A recent WBI-Zogby poll found that 37% of all U.S. workers have been directly bullied, with another 12% witnessing it. That represents 71 million Americans touched by workplace bullying. Bullying is pattern of workplace harassment, emotional abuse and targeted aggression. It is, in fact, a non-physical from of violence and it requires more than mere conflict resolution. Bullying is four times more common than either sexual harassment or racial discrimination. So why do employers often ignore bullying (despite its costs and bruising impact on productivity and morale)? The fact is that bullying is not yet illegal.
So what are the factors that cause bullying in the workplace and what can employers do to minimize this behavior? According to the Workplace Bullying Institute there are three main factors that promote workplace bullying:
FACTOR 1. Work that is designed using zero-sum, cutthroat competition principles that creates opportunities for bullying. Employees are pitted against each other in positions or tasks that allow only one winner to emerge from deliberate battles, creating many losers.
FACTOR 2. Hiring people who are willing to exploit others. A small percentage of employees see the opportunities for bullying and are willing to harm others. They are the manipulators and not necessarily disturbed or psychopathic.
FACTOR 3. Bullying is rewarded or at least not punished. Bullies who bully others with impunity become convinced they can get away with it forever. They will continue until stopped.
So, some bullying can be prevented by good work design, and implementing a no tolerance policy for bullying. But how to prevent hiring bullies in the first place? When interviewing don’t rely on your „gut“ instincts says Robert Mueller, an expert in this field. Hiring decisions based on „gut instincts“ provide bullies with their very best forum. Bullies are extremely adept at manipulating authority figures–saying what they think a higher-up wants to hear.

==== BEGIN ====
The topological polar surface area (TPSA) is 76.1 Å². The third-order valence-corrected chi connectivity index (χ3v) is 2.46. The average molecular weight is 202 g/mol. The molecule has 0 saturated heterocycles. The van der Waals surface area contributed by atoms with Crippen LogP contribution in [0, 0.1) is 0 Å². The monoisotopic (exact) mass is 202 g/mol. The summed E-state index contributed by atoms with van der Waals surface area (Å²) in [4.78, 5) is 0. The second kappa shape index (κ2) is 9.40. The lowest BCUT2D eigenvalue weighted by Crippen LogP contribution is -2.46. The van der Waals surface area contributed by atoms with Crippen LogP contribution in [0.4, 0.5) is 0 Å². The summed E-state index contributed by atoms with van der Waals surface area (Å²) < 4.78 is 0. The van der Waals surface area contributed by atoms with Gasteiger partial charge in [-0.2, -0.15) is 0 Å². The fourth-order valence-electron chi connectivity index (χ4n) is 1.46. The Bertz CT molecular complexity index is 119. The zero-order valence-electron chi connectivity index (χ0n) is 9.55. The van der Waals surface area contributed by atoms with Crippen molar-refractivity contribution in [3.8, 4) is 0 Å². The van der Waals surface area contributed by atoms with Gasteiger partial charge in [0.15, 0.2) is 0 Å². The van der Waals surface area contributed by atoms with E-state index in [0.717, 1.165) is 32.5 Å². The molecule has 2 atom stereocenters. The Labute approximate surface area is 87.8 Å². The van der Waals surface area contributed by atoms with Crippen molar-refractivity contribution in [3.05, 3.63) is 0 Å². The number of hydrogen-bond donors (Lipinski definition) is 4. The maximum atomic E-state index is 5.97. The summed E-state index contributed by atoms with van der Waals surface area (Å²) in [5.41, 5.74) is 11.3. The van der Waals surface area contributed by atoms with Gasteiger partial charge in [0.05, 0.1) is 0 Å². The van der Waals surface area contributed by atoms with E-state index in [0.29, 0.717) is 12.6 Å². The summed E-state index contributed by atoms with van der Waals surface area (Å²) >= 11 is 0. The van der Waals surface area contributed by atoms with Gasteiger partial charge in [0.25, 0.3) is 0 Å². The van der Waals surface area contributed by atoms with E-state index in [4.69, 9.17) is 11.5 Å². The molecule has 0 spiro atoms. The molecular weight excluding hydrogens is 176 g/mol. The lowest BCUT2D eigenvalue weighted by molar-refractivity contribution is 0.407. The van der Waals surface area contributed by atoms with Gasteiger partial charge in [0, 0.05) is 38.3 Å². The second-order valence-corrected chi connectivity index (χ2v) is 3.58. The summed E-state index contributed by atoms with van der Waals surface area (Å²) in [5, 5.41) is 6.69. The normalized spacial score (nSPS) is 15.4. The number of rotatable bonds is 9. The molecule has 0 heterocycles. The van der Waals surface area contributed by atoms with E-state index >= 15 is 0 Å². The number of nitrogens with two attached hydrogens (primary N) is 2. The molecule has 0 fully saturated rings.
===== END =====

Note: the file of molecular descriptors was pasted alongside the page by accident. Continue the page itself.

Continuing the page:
Interviewers should look for spontaneous exchanges during the interview. Bullies are not skilled at relating to the people presently in the room with them. Does the candidate participate in the normal back-and-forth of conversation, demonstrating the basics of human exchange? Or does the interviewee have to carefully calculate a response to match what seems to be expected of him or her?
Look for empathy. To be a good leader, one should have an above-average capacity for empathy. Empathy makes compassion and understanding possible, and is the difference between a person merely hearing words and a person actually appreciating another person. Ask the candidate to recount a particularly sensitive personnel problem in the past. Does the candidate’s answer reflect compassion for a subordinate, or does it have elements of bragging, triumph, or rigid authoritarianism? When bona fide leaders are faced with a difficulty, they stop, look, and listen–and then devise a plan furthering the employer’s interests. Not so with bullies.
Turn on your know-it-all meter. Ask a question a candidate will probably not know the answer to–but make it seem as though he or she should. The particularly forthright will admit they don’t know. Most will „fudge“ it. But bullies will generalize unduly. Bullies may even boldly attempt to steer the entire discussion in what they calculate to be the most advantageous direction for them.
Make intelligent use of background checks. The data employers will have available before interviews will always be thinner than preferred. However, make the best of what you have. Background checks are useful beyond being just pass-fail tests. They are a wellspring of specific evidence that can be used to measure the veracity of a candidate generally. Bullies utterly lack veracity. At no point during an interview should you let the candidate know what pieces of information you actually do and don’t have about him or her. Test the interviewer’s truth-telling against what you know to be facts.
Conducting a pre-hire personality assessment can also provide insights into the personality traits and tendencies of the candidate. In a UK study last year, thousands of senior managers were assessed using the Hogan Development Survey psychometric measures. The survey findings indicated that 22 % had a „confident/arrogant“ personality type ¬who also frequently lack self-awareness. The research concluded that this personality type is the most likely to be viewed as bullying in their behavior, whether their actions are intentional or not.
Remember, bullying behavior may be costing your organization dearly in terms of reduced productivity and morale and increased employee turnover, and with a little thought and care in hiring and work design there are ways of minimizing the bullying problem.